By Natalie Missakian
State Sen. Mae Flexer knows firsthand how stressful it can be when a loved one comes home from the hospital. Ten years ago, her father lost his leg in a motorcycle accident, leading to frequent hospitalizations. Flexer and her sister pitched in to help their mother with his care at home.
Sometimes the hospital gave clear follow-up instructions when it discharged her father. Other times, the family went home feeling overwhelmed and confused.
“Once, he was given instructions to care for a wound that he couldn’t physically reach,” recalled Flexer, 34. “My mother and sister and I weren’t in the room.”
A new state law that took effect Oct. 1 is expected to make things easier for caregivers when a family member leaves the hospital. The Caregiver Advise, Record, Enable (CARE) Act, cosponsored by Flexer (D-Killingly), the majority whip, and strongly supported by AARP Connecticut, allows patients to designate a family caregiver on admission forms and requires hospitals to notify that person when the patient is discharged.
Before the hospital releases the patient, it must provide caregivers with training for medical tasks such as injections, managing prescriptions and caring for wounds.
Connecticut is one of 18 states that have passed some version of the law. “It’s a trend that’s picked up steam rather quickly,” said Claudio Gualtieri, AARP Connecticut associate director for advocacy. Oklahoma became the first state to enact the law in 2014.
Tasks get complex
Roughly 459,000 state residents spent 427 million hours in 2013 caring for an adult family member or friend who was elderly, ill or disabled, according to an AARP report released in July. That translates into more than $5.9 billion a year in unpaid services, the report said.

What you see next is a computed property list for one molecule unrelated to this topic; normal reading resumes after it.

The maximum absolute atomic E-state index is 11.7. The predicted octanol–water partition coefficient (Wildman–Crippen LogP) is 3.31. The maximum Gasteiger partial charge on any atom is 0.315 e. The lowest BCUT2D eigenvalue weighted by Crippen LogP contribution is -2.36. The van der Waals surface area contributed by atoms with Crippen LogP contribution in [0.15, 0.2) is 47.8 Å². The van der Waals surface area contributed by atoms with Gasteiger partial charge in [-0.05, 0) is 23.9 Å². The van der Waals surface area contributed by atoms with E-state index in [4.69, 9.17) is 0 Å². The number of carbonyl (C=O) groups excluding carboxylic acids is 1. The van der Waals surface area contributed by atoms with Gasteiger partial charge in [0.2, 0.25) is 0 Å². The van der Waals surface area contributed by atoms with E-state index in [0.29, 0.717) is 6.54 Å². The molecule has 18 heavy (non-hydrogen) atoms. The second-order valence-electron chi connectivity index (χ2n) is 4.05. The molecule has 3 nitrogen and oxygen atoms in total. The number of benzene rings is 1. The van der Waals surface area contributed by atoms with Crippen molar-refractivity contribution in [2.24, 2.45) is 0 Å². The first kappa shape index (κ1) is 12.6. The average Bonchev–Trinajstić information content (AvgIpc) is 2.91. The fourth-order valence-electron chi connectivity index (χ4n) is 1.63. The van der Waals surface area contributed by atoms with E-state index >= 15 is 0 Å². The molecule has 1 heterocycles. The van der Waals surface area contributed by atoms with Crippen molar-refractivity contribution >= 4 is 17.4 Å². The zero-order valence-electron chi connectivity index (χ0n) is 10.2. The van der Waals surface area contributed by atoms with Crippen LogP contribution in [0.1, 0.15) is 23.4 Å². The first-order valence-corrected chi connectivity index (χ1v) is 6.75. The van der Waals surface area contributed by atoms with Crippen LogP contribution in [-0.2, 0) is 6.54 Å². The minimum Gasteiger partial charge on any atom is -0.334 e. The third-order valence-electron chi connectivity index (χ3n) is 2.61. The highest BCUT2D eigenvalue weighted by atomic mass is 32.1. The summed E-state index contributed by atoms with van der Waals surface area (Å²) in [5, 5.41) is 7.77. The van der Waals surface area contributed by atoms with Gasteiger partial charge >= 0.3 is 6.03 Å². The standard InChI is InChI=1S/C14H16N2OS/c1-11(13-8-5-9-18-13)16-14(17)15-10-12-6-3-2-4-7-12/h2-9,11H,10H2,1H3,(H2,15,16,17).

Meanwhile, as hospital stays get shorter, family members are taking on more medical and nursing tasks, in addition to helping with needs such as bathing, dressing and preparing meals, Gualtieri said.
“Unfortunately, a lot of them report not having any instruction or guidance on how to perform those tasks,” he added.
Joanne Davis, 61, of Waterford, a registered nurse who cares for her 91-year-old husband, said the law gives family caregivers “an identity and a voice. It establishes a partnership between the facility and the caregiver and helps them to be more comfortable and confident.”
In Flexer’s case, the law would have required the hospital to give wound care instructions to her mother as the primary caregiver. Hospitals must deliver the instructions in person or on video, not just on paper, and provide an opportunity to ask questions.
Flexer, cochair of the General Assembly’s aging committee, said all of those measures would have alleviated her mother’s anxiety.
“She’s trying to do everything she can to take care of my dad,” Flexer said. “But she’s not a trained medical professional.”
Advocates said the law, which passed unanimously, promotes Connecticut’s goal of helping people age at home while potentially reducing the need for patients to return to the hospital.
Under the federal Affordable Care Act, hospitals face financial penalties if they readmit an excessive number of patients within 30 days of discharge. In testimony supporting the bill, state Senate President Pro Tempore Martin Looney (D-New Haven), a cosponsor, said 75 percent of Connecticut hospitals were penalized under that program in 2013.
The Connecticut Hospital Association worked with AARP, state lawmakers and other advocacy groups to support the goals of the CARE Act, said James Iacobellis, the association’s senior vice president of government and regulatory affairs.
He said hospitals already provide patient and caregiver education, through their discharge procedures, but the CARE Act creates a standardized process that will improve consistency. The law also highlights for patients the importance of designating a caregiver, he said.
The association is working with its 27 acute-care hospitals to make sure they are up to speed. “Hospitals benefit when patients are engaged and their families are engaged,” Iacobellis said.
Natalie Missakian is a writer living in Cheshire, CT